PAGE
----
My husband found a possible diagnosis

Of course, my husband was not unaware of my pain. He searched the Dr. search engine as hard as he could. And at some point he came up with another hypothesis: frozen shoulder. I had never heard of it before, although it is said to affect around 2-5 per cent of the population. The symptoms fit. But the possible causes were out of the question for me:

  • Injury or surgery to the shoulder: no

  • metabolic changes such as diabetes, metabolic syndrome: no

  • Neurological causes: no

What was left were vague statements such as: it was a metabolic disorder in the tissue of the shoulder. Or: "We still don't know where it comes from. But women in their 50s would be the target group. The Chinese even speak of the "50-year-old shoulder". Aha! What a 50th birthday present.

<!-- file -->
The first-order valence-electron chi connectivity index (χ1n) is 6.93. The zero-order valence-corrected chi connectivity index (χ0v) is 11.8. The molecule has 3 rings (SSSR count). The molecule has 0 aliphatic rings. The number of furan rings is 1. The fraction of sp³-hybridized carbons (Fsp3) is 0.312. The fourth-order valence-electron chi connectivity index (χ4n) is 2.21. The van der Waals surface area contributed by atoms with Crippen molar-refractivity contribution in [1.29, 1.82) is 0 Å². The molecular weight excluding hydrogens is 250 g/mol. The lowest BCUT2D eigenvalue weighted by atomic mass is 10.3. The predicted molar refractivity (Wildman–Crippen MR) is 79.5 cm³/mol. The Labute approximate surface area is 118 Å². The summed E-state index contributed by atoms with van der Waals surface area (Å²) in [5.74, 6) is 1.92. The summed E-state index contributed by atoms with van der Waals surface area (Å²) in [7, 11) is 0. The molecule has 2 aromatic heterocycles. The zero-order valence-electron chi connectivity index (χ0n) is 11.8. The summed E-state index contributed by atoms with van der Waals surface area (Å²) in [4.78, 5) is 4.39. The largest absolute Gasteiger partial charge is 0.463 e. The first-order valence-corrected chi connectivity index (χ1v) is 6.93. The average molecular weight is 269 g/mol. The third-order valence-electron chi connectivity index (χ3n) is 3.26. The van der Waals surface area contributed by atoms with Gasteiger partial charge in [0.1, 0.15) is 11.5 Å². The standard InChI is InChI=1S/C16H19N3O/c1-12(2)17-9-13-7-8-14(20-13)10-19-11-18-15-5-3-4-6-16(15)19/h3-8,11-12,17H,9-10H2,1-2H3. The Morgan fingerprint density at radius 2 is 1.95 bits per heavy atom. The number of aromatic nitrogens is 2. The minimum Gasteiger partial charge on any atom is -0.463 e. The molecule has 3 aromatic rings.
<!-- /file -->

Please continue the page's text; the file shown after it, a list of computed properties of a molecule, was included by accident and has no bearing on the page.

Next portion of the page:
What happened next with this possible self-diagnosis

Now that the hypothesis was established, I had to deal with the consequences of this finding. And it was devastating. I learnt that this problem consists of three phases: freezing, being frozen and thawing. It could go on for two years. And the internet was full of text and video exercises to help. Every attempt to do such an exercise led to more pain and the feeling that something was wrong. With me, with the exercise, or with whoever was promoting it online. What I was beginning to realise was that while you're in the freezing phase, the only thing that works for your shoulder is rest. To think that exercise would be useful here is an illusion. Unfortunately I did not find this in any source. Everywhere I went I was told that if I did the exercises, everything would be fine.